Your seven epic achievements so far this year
So far this year…
1. You’ve freed over 100 people
In February, you got the result we’d all been waiting years for: Teodora del Carmen Vasquez was finally freed from jail in El Salvador, when a court reduced her outrageous 30-year sentence. She had already been forced to spend a decade behind bars after having a stillbirth and being accused of abortion which is illegal in El Salvador.
In Sudan, 136 opposition supporters, rights defenders and activists were released.
“I cannot thank you enough for the time, efforts and activities that surely helped not only in restoring our freedom but also in improving the conditions of our detention”. - Amjed Farid El-Tayeb, freed Sudan rights defender
In March in Turkey, two of the three remaining detained Cumhuriyet newspaper staff, editor-in-chief Murat Sabuncu and investigative journalist Ahmet Şık, were released after 494 and 435 days respectively. Through the Free Turkey Media campaign, you have been pushing for their release, alongside many other journalists and media workers.
Amnesty Advoctes say #FreeTurkeyMedia at Amnesty Internatonal New Zealand's 2018 Annual Hui
Murat Sabuncu said: “I watched with excitement when Amnesty International raised its voice across the world on our behalf through members of my family and lawyers. I want freedom not just for myself but for all journalists in my country and around the world. And the way to achieve it is solidarity. My greetings to all those who are with us.”
After being arrested and tortured by the Philippines police in 2012, bus driver Jerryme Corre was finally released in March. As part of the 2014 Write for Rights, you demanded his freedom and justice. One police officer was sentenced in March 2018 after pleading guilty to torturing Jerryme.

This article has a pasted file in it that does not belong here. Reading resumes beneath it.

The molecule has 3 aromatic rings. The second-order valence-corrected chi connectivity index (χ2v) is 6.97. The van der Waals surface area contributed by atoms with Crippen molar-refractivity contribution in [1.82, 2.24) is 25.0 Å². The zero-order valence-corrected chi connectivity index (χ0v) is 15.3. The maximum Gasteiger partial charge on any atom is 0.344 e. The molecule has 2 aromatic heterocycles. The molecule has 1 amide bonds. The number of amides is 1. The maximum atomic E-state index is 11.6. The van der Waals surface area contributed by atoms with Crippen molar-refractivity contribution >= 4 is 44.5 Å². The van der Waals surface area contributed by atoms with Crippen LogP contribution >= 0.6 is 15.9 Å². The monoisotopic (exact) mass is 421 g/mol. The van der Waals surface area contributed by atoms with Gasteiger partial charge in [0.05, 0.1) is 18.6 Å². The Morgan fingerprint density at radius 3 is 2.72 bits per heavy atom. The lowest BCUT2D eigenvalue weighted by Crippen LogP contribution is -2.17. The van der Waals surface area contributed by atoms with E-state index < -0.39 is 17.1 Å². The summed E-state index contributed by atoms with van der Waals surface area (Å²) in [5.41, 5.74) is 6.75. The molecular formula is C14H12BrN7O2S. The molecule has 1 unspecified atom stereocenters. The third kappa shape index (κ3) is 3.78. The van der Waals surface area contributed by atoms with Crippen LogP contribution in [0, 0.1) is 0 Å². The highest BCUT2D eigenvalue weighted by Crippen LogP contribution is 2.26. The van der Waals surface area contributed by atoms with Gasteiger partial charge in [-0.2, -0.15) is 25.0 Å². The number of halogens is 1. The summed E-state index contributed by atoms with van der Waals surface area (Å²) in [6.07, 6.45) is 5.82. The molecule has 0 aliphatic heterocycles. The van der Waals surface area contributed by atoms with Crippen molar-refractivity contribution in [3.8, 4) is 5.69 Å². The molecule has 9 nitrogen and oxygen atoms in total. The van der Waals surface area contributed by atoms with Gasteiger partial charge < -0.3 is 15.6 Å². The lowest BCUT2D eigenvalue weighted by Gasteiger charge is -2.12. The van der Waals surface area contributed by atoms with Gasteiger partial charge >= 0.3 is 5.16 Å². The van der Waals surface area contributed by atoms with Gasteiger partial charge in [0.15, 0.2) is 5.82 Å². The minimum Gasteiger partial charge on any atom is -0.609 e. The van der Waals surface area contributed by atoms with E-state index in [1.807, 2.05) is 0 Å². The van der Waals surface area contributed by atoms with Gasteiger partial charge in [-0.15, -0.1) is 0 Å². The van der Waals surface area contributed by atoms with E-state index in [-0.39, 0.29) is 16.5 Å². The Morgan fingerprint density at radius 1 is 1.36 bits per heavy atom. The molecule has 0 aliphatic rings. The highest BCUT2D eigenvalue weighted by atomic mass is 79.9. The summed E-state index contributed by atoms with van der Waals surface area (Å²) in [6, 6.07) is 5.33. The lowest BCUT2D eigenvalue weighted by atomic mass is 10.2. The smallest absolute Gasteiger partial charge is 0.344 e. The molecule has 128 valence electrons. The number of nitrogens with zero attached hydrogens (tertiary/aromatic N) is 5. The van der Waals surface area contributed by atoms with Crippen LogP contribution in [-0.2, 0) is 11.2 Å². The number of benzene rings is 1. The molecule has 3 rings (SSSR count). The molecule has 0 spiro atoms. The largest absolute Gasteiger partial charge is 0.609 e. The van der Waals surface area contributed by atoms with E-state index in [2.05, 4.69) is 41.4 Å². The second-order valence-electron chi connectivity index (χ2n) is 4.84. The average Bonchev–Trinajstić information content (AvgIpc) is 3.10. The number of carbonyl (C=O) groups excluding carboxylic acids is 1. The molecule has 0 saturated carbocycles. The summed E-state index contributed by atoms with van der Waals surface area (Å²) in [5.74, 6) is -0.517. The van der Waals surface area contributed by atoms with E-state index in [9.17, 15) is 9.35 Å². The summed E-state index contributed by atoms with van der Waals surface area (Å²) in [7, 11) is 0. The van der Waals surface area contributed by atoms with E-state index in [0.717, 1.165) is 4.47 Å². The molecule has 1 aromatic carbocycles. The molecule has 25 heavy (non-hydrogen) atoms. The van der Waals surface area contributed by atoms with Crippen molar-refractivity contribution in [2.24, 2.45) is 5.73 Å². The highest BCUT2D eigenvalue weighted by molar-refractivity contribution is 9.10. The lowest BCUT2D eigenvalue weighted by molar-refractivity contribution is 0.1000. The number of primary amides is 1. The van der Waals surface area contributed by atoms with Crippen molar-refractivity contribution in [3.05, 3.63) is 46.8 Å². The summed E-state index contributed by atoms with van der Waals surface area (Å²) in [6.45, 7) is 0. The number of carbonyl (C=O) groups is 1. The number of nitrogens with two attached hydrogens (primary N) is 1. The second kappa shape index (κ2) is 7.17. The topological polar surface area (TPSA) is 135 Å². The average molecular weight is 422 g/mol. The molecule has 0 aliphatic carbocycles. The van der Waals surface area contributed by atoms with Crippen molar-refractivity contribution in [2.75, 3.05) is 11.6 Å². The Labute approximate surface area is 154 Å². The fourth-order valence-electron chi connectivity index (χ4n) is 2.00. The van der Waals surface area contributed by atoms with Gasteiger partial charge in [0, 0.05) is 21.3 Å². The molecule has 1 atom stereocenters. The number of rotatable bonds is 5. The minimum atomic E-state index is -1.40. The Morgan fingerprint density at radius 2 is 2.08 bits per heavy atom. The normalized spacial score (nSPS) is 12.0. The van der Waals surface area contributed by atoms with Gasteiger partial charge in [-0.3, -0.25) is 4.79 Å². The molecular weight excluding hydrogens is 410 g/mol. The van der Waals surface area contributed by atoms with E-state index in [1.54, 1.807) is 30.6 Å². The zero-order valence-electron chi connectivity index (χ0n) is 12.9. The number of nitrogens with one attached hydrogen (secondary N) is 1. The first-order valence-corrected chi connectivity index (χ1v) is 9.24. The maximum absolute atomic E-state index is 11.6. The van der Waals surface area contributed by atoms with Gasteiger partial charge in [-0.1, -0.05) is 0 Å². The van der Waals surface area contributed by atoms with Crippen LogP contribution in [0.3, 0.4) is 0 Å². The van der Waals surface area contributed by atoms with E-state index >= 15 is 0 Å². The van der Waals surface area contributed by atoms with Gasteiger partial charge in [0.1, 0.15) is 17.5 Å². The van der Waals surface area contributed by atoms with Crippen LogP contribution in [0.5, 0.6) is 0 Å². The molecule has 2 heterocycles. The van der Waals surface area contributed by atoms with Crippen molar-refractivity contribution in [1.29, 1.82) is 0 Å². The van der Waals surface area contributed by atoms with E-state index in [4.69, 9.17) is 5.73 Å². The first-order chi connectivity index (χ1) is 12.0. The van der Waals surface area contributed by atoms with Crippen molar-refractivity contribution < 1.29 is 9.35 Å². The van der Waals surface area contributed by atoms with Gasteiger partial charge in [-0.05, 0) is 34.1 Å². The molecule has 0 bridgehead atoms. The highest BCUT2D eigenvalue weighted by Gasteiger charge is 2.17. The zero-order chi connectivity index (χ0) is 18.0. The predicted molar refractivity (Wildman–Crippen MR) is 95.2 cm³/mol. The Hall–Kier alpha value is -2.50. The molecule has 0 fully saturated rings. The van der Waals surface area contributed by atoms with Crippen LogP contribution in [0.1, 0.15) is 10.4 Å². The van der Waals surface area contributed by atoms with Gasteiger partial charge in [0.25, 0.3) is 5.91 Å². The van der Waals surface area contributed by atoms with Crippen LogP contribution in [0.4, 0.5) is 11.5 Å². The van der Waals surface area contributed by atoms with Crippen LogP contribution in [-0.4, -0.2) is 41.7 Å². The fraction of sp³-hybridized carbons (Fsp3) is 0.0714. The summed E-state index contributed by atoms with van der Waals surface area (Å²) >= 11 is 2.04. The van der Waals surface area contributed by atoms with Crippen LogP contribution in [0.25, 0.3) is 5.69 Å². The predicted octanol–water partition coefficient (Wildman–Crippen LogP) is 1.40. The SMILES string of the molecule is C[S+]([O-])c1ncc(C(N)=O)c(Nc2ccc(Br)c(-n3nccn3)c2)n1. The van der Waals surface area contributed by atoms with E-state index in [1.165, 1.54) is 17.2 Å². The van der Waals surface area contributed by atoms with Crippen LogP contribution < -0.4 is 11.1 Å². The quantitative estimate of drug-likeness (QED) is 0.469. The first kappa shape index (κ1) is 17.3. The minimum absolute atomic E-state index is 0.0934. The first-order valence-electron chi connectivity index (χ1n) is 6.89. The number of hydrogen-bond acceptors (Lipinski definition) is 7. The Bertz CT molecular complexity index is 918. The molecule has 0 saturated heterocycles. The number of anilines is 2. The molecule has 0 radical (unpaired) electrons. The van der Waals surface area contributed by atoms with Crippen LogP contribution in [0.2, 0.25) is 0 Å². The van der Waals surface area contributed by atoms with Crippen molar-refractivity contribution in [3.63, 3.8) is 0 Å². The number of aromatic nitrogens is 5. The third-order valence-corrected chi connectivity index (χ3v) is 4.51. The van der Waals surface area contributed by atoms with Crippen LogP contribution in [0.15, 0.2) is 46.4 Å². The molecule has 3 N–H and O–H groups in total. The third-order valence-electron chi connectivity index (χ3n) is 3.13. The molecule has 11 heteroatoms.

2. You’ve made governments take responsibility for their actions
The New Zealand Government announced an independent inquiry into last year’s disturbing allegations of war crimes committed by our defence force in Afghanistan. This is a huge win that demonstrates when we stand up together we can achieve vital victories for human rights. In 2017, following allegations that New Zealand Defence Forces carried out an attack on an Afghan village that left 21 civilians dead or wounded, you leapt into action. Thousands signed the petition demanding an independent inquiry into possible war crimes. The victims and survivors in Afghanistan have waited eight long years for justice. Finding out exactly what happened during that raid is a crucial first step, which wouldn't have happened without you.
Congratulations to Amnesty Ireland, who are reaping the fruit of their long campaign on access to abortion services in Ireland. The amazing result of the Irish referendum which overturned the constitutional ban on abortions sends a powerful message to women and girls that their human rights matter. It was an outcome born from years of dedicated work by Amnesty supporters.
On 8 February, the International Criminal Court announced it would open a preliminary examination into President Duterte’s so-called “war on drugs” in the Philippines. In 2017, thousands of you wrote letters and signed petitions demanded justice and accountability for over 9000 state-sponsored killings in his anti-drug campaign.